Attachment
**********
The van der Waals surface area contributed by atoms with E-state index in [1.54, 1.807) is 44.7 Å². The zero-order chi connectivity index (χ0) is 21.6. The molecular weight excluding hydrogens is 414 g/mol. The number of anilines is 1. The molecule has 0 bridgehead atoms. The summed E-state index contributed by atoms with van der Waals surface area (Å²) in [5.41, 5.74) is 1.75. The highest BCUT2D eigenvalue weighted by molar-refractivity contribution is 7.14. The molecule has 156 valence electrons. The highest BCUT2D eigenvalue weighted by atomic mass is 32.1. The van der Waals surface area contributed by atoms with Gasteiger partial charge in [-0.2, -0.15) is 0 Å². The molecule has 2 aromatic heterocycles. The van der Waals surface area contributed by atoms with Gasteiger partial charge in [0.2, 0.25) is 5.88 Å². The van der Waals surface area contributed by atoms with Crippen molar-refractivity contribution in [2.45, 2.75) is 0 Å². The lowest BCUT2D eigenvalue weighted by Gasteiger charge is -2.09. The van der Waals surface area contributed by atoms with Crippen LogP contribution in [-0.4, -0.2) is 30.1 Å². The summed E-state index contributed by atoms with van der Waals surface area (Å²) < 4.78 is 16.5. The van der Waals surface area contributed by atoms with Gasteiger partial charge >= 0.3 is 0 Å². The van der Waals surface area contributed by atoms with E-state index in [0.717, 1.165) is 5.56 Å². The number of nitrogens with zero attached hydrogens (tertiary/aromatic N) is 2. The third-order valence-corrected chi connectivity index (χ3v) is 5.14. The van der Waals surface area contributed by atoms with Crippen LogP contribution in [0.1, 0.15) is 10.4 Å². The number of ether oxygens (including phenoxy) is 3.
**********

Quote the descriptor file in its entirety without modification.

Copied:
The van der Waals surface area contributed by atoms with E-state index in [1.54, 1.807) is 44.7 Å². The zero-order chi connectivity index (χ0) is 21.6. The molecular weight excluding hydrogens is 414 g/mol. The number of anilines is 1. The molecule has 0 bridgehead atoms. The summed E-state index contributed by atoms with van der Waals surface area (Å²) in [5.41, 5.74) is 1.75. The highest BCUT2D eigenvalue weighted by molar-refractivity contribution is 7.14. The molecule has 156 valence electrons. The highest BCUT2D eigenvalue weighted by atomic mass is 32.1. The van der Waals surface area contributed by atoms with Gasteiger partial charge in [-0.2, -0.15) is 0 Å². The molecule has 2 aromatic heterocycles. The van der Waals surface area contributed by atoms with Gasteiger partial charge in [0.2, 0.25) is 5.88 Å². The van der Waals surface area contributed by atoms with Crippen molar-refractivity contribution in [2.45, 2.75) is 0 Å². The lowest BCUT2D eigenvalue weighted by Gasteiger charge is -2.09. The van der Waals surface area contributed by atoms with Crippen LogP contribution in [-0.4, -0.2) is 30.1 Å². The summed E-state index contributed by atoms with van der Waals surface area (Å²) < 4.78 is 16.5. The van der Waals surface area contributed by atoms with Gasteiger partial charge >= 0.3 is 0 Å². The van der Waals surface area contributed by atoms with E-state index in [0.717, 1.165) is 5.56 Å². The number of nitrogens with zero attached hydrogens (tertiary/aromatic N) is 2. The third-order valence-corrected chi connectivity index (χ3v) is 5.14. The van der Waals surface area contributed by atoms with Crippen LogP contribution in [0.1, 0.15) is 10.4 Å². The number of ether oxygens (including phenoxy) is 3.